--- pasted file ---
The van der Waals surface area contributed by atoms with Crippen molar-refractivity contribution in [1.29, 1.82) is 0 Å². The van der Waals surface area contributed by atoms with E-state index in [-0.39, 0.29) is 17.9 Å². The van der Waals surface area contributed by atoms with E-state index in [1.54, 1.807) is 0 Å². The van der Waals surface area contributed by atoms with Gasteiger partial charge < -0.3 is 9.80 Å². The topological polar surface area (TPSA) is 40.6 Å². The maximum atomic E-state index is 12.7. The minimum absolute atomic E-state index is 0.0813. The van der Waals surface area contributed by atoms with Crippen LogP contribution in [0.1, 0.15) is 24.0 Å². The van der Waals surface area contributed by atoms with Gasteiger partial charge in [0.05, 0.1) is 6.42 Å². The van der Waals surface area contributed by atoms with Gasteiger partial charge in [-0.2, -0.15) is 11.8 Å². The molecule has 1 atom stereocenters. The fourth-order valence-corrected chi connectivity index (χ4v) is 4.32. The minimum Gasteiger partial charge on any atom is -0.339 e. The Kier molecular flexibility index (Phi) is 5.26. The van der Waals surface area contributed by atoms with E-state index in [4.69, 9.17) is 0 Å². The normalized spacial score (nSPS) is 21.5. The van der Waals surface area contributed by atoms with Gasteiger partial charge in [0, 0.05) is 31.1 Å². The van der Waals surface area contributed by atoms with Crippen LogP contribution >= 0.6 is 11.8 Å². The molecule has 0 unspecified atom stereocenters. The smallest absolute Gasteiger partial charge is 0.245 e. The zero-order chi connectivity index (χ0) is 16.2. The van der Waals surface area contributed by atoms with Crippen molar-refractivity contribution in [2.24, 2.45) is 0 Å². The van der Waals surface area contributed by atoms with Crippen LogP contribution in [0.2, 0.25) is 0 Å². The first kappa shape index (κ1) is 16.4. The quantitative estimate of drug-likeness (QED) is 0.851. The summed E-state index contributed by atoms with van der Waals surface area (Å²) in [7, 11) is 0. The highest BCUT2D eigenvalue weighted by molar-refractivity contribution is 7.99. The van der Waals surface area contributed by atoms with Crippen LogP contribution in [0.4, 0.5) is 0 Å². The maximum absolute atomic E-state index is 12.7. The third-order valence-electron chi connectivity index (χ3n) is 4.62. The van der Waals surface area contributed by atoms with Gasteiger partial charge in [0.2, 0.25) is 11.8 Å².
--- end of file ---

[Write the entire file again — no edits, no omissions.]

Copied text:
The van der Waals surface area contributed by atoms with Crippen molar-refractivity contribution in [1.29, 1.82) is 0 Å². The van der Waals surface area contributed by atoms with E-state index in [-0.39, 0.29) is 17.9 Å². The van der Waals surface area contributed by atoms with E-state index in [1.54, 1.807) is 0 Å². The van der Waals surface area contributed by atoms with Gasteiger partial charge < -0.3 is 9.80 Å². The topological polar surface area (TPSA) is 40.6 Å². The maximum atomic E-state index is 12.7. The minimum absolute atomic E-state index is 0.0813. The van der Waals surface area contributed by atoms with Crippen LogP contribution in [0.1, 0.15) is 24.0 Å². The van der Waals surface area contributed by atoms with Gasteiger partial charge in [0.05, 0.1) is 6.42 Å². The van der Waals surface area contributed by atoms with Gasteiger partial charge in [-0.2, -0.15) is 11.8 Å². The molecule has 1 atom stereocenters. The fourth-order valence-corrected chi connectivity index (χ4v) is 4.32. The minimum Gasteiger partial charge on any atom is -0.339 e. The Kier molecular flexibility index (Phi) is 5.26. The van der Waals surface area contributed by atoms with E-state index in [4.69, 9.17) is 0 Å². The normalized spacial score (nSPS) is 21.5. The van der Waals surface area contributed by atoms with Gasteiger partial charge in [0, 0.05) is 31.1 Å². The van der Waals surface area contributed by atoms with Crippen LogP contribution >= 0.6 is 11.8 Å². The molecule has 0 unspecified atom stereocenters. The smallest absolute Gasteiger partial charge is 0.245 e. The zero-order chi connectivity index (χ0) is 16.2. The van der Waals surface area contributed by atoms with Crippen molar-refractivity contribution in [2.24, 2.45) is 0 Å². The van der Waals surface area contributed by atoms with Crippen LogP contribution in [0.2, 0.25) is 0 Å². The first kappa shape index (κ1) is 16.4. The quantitative estimate of drug-likeness (QED) is 0.851. The summed E-state index contributed by atoms with van der Waals surface area (Å²) in [7, 11) is 0. The highest BCUT2D eigenvalue weighted by molar-refractivity contribution is 7.99. The van der Waals surface area contributed by atoms with Crippen LogP contribution in [0.4, 0.5) is 0 Å². The maximum absolute atomic E-state index is 12.7. The third-order valence-electron chi connectivity index (χ3n) is 4.62. The van der Waals surface area contributed by atoms with Gasteiger partial charge in [0.2, 0.25) is 11.8 Å².